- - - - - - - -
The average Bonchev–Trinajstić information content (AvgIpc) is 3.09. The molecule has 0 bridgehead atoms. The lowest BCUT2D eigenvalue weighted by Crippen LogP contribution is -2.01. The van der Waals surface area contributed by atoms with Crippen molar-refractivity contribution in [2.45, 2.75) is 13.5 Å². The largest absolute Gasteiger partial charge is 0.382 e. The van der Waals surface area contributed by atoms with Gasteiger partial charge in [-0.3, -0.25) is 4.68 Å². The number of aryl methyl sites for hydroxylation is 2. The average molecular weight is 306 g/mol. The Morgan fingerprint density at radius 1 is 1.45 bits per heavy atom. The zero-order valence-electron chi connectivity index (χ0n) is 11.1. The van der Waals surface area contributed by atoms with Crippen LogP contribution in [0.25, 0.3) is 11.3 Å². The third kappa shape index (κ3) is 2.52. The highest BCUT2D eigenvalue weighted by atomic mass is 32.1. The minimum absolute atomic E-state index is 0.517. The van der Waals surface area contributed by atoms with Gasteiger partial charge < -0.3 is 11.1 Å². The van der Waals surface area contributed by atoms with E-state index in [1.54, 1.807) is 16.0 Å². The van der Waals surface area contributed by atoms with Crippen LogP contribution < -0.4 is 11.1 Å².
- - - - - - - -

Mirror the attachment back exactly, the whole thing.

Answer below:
The average Bonchev–Trinajstić information content (AvgIpc) is 3.09. The molecule has 0 bridgehead atoms. The lowest BCUT2D eigenvalue weighted by Crippen LogP contribution is -2.01. The van der Waals surface area contributed by atoms with Crippen molar-refractivity contribution in [2.45, 2.75) is 13.5 Å². The largest absolute Gasteiger partial charge is 0.382 e. The van der Waals surface area contributed by atoms with Gasteiger partial charge in [-0.3, -0.25) is 4.68 Å². The number of aryl methyl sites for hydroxylation is 2. The average molecular weight is 306 g/mol. The Morgan fingerprint density at radius 1 is 1.45 bits per heavy atom. The zero-order valence-electron chi connectivity index (χ0n) is 11.1. The van der Waals surface area contributed by atoms with Crippen LogP contribution in [0.25, 0.3) is 11.3 Å². The third kappa shape index (κ3) is 2.52. The highest BCUT2D eigenvalue weighted by atomic mass is 32.1. The minimum absolute atomic E-state index is 0.517. The van der Waals surface area contributed by atoms with Gasteiger partial charge < -0.3 is 11.1 Å². The van der Waals surface area contributed by atoms with E-state index in [1.54, 1.807) is 16.0 Å². The van der Waals surface area contributed by atoms with Crippen LogP contribution < -0.4 is 11.1 Å².